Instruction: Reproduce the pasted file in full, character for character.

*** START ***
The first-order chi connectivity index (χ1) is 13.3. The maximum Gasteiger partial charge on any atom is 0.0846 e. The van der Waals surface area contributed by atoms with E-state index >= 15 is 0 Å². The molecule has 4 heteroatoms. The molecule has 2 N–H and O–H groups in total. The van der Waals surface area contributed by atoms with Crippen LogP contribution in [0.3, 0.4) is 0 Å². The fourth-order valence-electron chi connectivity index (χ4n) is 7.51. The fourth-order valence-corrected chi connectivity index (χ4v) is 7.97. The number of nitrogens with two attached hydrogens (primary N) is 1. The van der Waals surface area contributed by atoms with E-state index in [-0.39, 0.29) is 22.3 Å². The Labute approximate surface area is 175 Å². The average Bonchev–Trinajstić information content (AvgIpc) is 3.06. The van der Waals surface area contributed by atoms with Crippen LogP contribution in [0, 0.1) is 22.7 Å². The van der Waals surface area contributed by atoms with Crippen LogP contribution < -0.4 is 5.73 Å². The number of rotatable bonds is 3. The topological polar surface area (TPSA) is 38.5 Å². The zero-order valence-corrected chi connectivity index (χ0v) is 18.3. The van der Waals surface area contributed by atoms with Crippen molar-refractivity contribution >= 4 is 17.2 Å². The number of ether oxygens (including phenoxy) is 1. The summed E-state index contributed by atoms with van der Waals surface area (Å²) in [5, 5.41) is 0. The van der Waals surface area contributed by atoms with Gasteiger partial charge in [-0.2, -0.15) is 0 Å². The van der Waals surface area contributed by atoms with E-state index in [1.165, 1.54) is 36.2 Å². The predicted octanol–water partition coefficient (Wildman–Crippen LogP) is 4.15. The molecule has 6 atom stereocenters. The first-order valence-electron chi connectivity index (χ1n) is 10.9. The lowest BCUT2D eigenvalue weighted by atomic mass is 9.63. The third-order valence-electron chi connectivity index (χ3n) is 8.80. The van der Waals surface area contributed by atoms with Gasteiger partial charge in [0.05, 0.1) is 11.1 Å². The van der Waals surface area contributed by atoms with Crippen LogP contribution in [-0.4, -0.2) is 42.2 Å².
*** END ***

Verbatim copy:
The first-order chi connectivity index (χ1) is 13.3. The maximum Gasteiger partial charge on any atom is 0.0846 e. The van der Waals surface area contributed by atoms with E-state index >= 15 is 0 Å². The molecule has 4 heteroatoms. The molecule has 2 N–H and O–H groups in total. The van der Waals surface area contributed by atoms with Crippen LogP contribution in [0.3, 0.4) is 0 Å². The fourth-order valence-electron chi connectivity index (χ4n) is 7.51. The fourth-order valence-corrected chi connectivity index (χ4v) is 7.97. The number of nitrogens with two attached hydrogens (primary N) is 1. The van der Waals surface area contributed by atoms with E-state index in [-0.39, 0.29) is 22.3 Å². The Labute approximate surface area is 175 Å². The average Bonchev–Trinajstić information content (AvgIpc) is 3.06. The van der Waals surface area contributed by atoms with Crippen LogP contribution in [0, 0.1) is 22.7 Å². The van der Waals surface area contributed by atoms with Crippen LogP contribution < -0.4 is 5.73 Å². The number of rotatable bonds is 3. The topological polar surface area (TPSA) is 38.5 Å². The zero-order valence-corrected chi connectivity index (χ0v) is 18.3. The van der Waals surface area contributed by atoms with Crippen molar-refractivity contribution >= 4 is 17.2 Å². The number of ether oxygens (including phenoxy) is 1. The summed E-state index contributed by atoms with van der Waals surface area (Å²) in [5, 5.41) is 0. The van der Waals surface area contributed by atoms with Gasteiger partial charge in [-0.2, -0.15) is 0 Å². The van der Waals surface area contributed by atoms with E-state index in [1.165, 1.54) is 36.2 Å². The predicted octanol–water partition coefficient (Wildman–Crippen LogP) is 4.15. The molecule has 6 atom stereocenters. The first-order valence-electron chi connectivity index (χ1n) is 10.9. The lowest BCUT2D eigenvalue weighted by atomic mass is 9.63. The third-order valence-electron chi connectivity index (χ3n) is 8.80. The van der Waals surface area contributed by atoms with Gasteiger partial charge in [0.05, 0.1) is 11.1 Å². The van der Waals surface area contributed by atoms with Crippen LogP contribution in [-0.4, -0.2) is 42.2 Å².